The Doyenne and I are home after a short break on the Morayshire coast. It's a part of Scotland we got to know when our son Robert and his family had a holiday cottage in the fishing village of Portknockie.
Man with two dogs
I looked back to this time last year to see what I had written about and it confirmed what the Doyenne and I suspected. The weather was milder a year ago but, despite the recent cold snap, signs of spring this year seem at least a fortnight earlier.
The lengthening days raise my spirits. I can put up with the dreich mornings knowing that spring is just biding her time to make an entrance. The snowdrops in the woods are in full bloom and the pencil heads of daffodils are showing above ground and will add new colour when the snowdrops die away.
On Monday I did something I had been meaning to do not quite for as long as I can remember, but for a long time. I drove to Stonehaven to walk to the memorial to the dead of the First World War and the Second World War, which sits atop the Black Hill overlooking the town.
Escaping from the winter weather, I took Inka for a walk in the shelter of the woods beside Capo Quarry, lying just off the Lang Stracht, the long, straight road running from the Upper Northwaterbridge to the foot of the Glenesk road. The woods are criss-crossed with roe deer tracks and there’s plenty of interest for dogs.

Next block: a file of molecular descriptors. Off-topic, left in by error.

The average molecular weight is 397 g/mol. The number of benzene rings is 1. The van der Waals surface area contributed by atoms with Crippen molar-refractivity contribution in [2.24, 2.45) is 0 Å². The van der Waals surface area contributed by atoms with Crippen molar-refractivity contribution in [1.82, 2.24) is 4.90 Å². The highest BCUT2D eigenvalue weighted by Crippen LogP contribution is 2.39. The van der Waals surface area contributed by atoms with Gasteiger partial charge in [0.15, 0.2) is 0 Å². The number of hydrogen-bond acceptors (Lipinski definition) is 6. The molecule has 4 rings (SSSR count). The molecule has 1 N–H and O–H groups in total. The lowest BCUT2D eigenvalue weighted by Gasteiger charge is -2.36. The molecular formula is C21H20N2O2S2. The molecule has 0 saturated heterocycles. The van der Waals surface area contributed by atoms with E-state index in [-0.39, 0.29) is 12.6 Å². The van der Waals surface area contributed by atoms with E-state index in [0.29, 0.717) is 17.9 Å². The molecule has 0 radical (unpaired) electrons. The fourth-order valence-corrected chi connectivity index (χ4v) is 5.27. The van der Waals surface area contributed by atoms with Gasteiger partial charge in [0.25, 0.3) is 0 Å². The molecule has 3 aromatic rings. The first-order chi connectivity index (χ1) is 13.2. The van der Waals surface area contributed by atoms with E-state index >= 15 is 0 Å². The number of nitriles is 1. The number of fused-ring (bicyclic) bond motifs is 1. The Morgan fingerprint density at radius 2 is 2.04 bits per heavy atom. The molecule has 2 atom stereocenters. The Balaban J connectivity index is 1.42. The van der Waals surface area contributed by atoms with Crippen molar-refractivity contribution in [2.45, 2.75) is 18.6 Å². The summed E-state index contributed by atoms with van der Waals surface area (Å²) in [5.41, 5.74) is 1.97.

You may remember what a lovely morning Monday was. Inka and I went out soon after 8.30 and were greeted by a spectacular winter’s scene – the ground iron hard and the grass white with frost.
Three weeks ago I wrote about the difficulties wildlife experiences during what is known as the hungry gap period. Frost and snow make foraging for food difficult, the hedgerow berries and wild seed heads in the ditches and the margins have been stripped and our wild birds need support.
I had to fight my way through a proper bourach of wriggling, tail-wagging dogs to meet Carol Begg, founder and rescue coordinator of Perthshire Gundog Rescue.
Charles Edward Louis John Casimir Sylvester Severino Maria Stuart – a bit of a mouthful, but that was Bonnie Prince Charlie. I wonder how well he’d have got on in the playground – at least the one I remember – if his school mates had known his full name. But I doubt if the Wee Academy at Montrose was ever graced by royalty.
There are seasons in the Doyenne’s year when her kitchen takes on the steamy atmosphere of the witches’ cave in Shakespeare’s play, Macbeth. Late summer and early autumn is the season for jams and jellies made from the wild rasps and brambles and other hedgerow glories that I pick for her. January is homemade marmalade season.